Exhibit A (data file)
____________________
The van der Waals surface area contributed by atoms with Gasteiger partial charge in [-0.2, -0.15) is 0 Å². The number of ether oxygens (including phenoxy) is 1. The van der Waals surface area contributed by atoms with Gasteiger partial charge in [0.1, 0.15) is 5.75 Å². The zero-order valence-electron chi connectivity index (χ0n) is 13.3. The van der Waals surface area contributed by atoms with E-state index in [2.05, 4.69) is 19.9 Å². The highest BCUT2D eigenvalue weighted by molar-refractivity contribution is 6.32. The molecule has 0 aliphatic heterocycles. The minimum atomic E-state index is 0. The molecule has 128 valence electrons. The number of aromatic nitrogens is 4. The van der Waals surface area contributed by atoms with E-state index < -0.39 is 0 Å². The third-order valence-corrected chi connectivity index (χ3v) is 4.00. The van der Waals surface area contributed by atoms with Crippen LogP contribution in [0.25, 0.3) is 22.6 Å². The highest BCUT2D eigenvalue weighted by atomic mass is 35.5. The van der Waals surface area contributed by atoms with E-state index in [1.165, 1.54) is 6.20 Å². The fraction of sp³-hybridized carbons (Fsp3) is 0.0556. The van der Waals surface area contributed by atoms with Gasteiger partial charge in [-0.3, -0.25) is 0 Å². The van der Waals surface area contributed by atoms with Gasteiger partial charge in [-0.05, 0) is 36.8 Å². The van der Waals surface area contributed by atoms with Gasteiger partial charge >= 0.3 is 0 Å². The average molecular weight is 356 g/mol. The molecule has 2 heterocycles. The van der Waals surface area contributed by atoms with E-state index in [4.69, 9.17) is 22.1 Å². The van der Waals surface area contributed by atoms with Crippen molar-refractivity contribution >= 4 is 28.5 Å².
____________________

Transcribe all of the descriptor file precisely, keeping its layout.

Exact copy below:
The van der Waals surface area contributed by atoms with Gasteiger partial charge in [-0.2, -0.15) is 0 Å². The number of ether oxygens (including phenoxy) is 1. The van der Waals surface area contributed by atoms with Gasteiger partial charge in [0.1, 0.15) is 5.75 Å². The zero-order valence-electron chi connectivity index (χ0n) is 13.3. The van der Waals surface area contributed by atoms with E-state index in [2.05, 4.69) is 19.9 Å². The highest BCUT2D eigenvalue weighted by molar-refractivity contribution is 6.32. The molecule has 0 aliphatic heterocycles. The minimum atomic E-state index is 0. The molecule has 128 valence electrons. The number of aromatic nitrogens is 4. The van der Waals surface area contributed by atoms with E-state index < -0.39 is 0 Å². The third-order valence-corrected chi connectivity index (χ3v) is 4.00. The van der Waals surface area contributed by atoms with Crippen LogP contribution in [0.25, 0.3) is 22.6 Å². The highest BCUT2D eigenvalue weighted by atomic mass is 35.5. The van der Waals surface area contributed by atoms with E-state index in [1.165, 1.54) is 6.20 Å². The fraction of sp³-hybridized carbons (Fsp3) is 0.0556. The van der Waals surface area contributed by atoms with Gasteiger partial charge in [-0.3, -0.25) is 0 Å². The van der Waals surface area contributed by atoms with Gasteiger partial charge in [-0.05, 0) is 36.8 Å². The van der Waals surface area contributed by atoms with Gasteiger partial charge >= 0.3 is 0 Å². The average molecular weight is 356 g/mol. The molecule has 2 heterocycles. The van der Waals surface area contributed by atoms with E-state index in [4.69, 9.17) is 22.1 Å². The van der Waals surface area contributed by atoms with Crippen molar-refractivity contribution >= 4 is 28.5 Å².